The stability of deuterium is one of the "windows of creation" that are critical in the standard "big bang" model. But deuterium tends to fuse quickly to form helium, so the abundance of deuterium in the present universe is a sensitive probe into the processes that occurred in the early universe. Deuterium, which contains one proton and one neutron, was created a few minutes after the Big Bang. Its presence today in the local universe serves as a tracer for star creation and galaxy building throughout the eons. This is because any deuterium in stars tends to be quickly fused into helium. So nearly all the deuterium seen today is "pure," having never been burned by stars. Knowing how much deuterium was created in the Big Bang and how much still exists today allows scientists to estimate how much gas has been used to create stars.
Some light has been shed on the behavior of deuterium by observations from the Far Ultraviolet Spectroscopic Explorer (FUSE).
Credit: T.A. Rector and B.A. Wolpa, NOAO, AURA, and NSF
This is a false-color image of the star AE Aurigae (bright source of light slightly off center of image) embedded in a region of space containing smoke-like filaments of carbon-rich dust grains, a common phenomenon. Such dust might be hiding deuterium, an isotope of hydrogen, and hindering astronomers' efforts to study star and galaxy formation. The FUSE satellite has surveyed the local deuterium concentration in the galaxy and found far more than expected. It may be that the hot star vaporized some of the deuterium from dust grains where it was "hiding".
Deuterium's spectral fingerprint in the ultraviolet allows it to be distinguished from the normal isotope of hydrogen by FUSE's spectrometer. Primordial deuterium concentrations of about 27 parts per million hydrogen atoms have been estimated by various non-FUSE studies. Recently NASA's Wilkinson Microwave Anisotropy Probe confirmed this approximation. But measurements in our galactic neighborhood have shown large variations in the measured deuterium. FUSE detected levels of 15 ppm in our neighborhood and as low as 5 ppm in some other locations. The peak levels of deuterium measured by FUSE in our galaxy were about 23 ppm, which still needs explanation in comparison to the modeled 27 ppm, but models for how the lower concentrations where produced have been proposed.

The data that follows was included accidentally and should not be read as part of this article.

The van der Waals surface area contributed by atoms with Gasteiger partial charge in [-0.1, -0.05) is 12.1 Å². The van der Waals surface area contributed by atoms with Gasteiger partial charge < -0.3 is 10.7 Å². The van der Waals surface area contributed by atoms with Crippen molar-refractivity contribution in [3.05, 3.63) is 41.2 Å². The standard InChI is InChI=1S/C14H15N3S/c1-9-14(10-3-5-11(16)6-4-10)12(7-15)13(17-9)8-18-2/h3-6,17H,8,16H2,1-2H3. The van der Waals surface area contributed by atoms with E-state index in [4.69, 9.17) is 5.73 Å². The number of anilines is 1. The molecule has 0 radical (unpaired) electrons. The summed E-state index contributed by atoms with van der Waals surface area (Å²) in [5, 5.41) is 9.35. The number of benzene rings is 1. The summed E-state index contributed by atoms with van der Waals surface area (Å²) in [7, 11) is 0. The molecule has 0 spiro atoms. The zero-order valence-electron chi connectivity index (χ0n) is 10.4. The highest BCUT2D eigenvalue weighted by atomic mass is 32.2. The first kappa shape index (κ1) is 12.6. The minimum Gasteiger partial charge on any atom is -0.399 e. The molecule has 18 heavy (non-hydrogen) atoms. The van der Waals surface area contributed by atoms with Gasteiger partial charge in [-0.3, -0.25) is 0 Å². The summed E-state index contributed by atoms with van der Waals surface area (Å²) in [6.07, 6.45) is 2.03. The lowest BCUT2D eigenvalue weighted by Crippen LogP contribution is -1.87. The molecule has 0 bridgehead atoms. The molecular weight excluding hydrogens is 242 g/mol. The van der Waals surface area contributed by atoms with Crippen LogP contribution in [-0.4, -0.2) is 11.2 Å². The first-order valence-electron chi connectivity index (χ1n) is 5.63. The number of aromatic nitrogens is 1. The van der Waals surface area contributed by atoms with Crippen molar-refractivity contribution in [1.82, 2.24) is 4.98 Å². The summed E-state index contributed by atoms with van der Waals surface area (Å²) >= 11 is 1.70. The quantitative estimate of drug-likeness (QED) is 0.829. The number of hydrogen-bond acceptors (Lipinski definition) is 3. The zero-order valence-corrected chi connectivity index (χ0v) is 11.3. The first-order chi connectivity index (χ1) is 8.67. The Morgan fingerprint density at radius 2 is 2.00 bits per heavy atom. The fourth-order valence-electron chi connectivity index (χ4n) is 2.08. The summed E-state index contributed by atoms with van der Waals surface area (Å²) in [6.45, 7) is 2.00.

In 2003, Bruce Draine of Princeton University, a team member on the new FUSE study, developed computer models that showed how deuterium, compared to hydrogen, might preferentially bind to interstellar dust grains, changing from an easily detectable gaseous form to an unobservable solid form. The new FUSE data strongly support this theory. In regions that remain undisturbed for long periods, such as the "local bubble" around our sun a few hundred light-years across, deuterium atoms systematically leave the gas phase and replace normal hydrogen atoms in dust grains. FUSE cannot detect this non-gaseous form, which explains the low detection level of 15 parts per million hydrogen atoms in our neighborhood and values as low as 5 parts per million elsewhere. When a region is disturbed by a supernova or hot stars, dust grains are vaporized, releasing deuterium atoms back into a gas phase. FUSE detects high deuterium levels in such regions.
"The peak galactic detection levels are likely close to the real total deuterium abundance in the Milky Way, with the rest of it in hiding, not destroyed," said Warren Moos of Johns Hopkins University in Baltimore, FUSE Principal Investigator and co-author on the report in the August 20, 2006 issue of The Astrophysical Journal.
If the peak levels are 23 parts per million, this implies that either significantly less material has been converted to helium and heavier elements in stars or that much more primordial gas has rained down onto our galaxy over its lifetime than had been thought. In either case, our models of the chemical evolution of the Milky Way galaxy will have to be revised significantly to explain this new result, said George Sonneborn of NASA Goddard Space Flight Center in Greenbelt, Md., co-author and mission project scientist.